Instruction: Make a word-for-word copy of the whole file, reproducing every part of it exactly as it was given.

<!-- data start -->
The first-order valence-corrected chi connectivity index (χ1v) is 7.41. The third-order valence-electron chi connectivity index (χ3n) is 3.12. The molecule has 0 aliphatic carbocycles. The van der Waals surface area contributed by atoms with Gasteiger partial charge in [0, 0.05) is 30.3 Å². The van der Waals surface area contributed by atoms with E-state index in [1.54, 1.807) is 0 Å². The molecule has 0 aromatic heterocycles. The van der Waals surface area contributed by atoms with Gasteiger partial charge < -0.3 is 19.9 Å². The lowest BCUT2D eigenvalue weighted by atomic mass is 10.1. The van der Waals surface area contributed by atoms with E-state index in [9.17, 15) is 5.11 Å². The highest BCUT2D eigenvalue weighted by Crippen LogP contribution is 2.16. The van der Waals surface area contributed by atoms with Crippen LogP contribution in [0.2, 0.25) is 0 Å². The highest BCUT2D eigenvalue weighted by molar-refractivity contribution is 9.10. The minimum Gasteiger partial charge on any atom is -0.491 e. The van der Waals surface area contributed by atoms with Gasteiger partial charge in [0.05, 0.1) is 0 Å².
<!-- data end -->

The first-order valence-corrected chi connectivity index (χ1v) is 7.41. The third-order valence-electron chi connectivity index (χ3n) is 3.12. The molecule has 0 aliphatic carbocycles. The van der Waals surface area contributed by atoms with Gasteiger partial charge in [0, 0.05) is 30.3 Å². The van der Waals surface area contributed by atoms with E-state index in [1.54, 1.807) is 0 Å². The molecule has 0 aromatic heterocycles. The van der Waals surface area contributed by atoms with Gasteiger partial charge < -0.3 is 19.9 Å². The lowest BCUT2D eigenvalue weighted by atomic mass is 10.1. The van der Waals surface area contributed by atoms with E-state index in [9.17, 15) is 5.11 Å². The highest BCUT2D eigenvalue weighted by Crippen LogP contribution is 2.16. The van der Waals surface area contributed by atoms with Crippen LogP contribution in [0.2, 0.25) is 0 Å². The highest BCUT2D eigenvalue weighted by molar-refractivity contribution is 9.10. The minimum Gasteiger partial charge on any atom is -0.491 e. The van der Waals surface area contributed by atoms with Gasteiger partial charge in [0.05, 0.1) is 0 Å².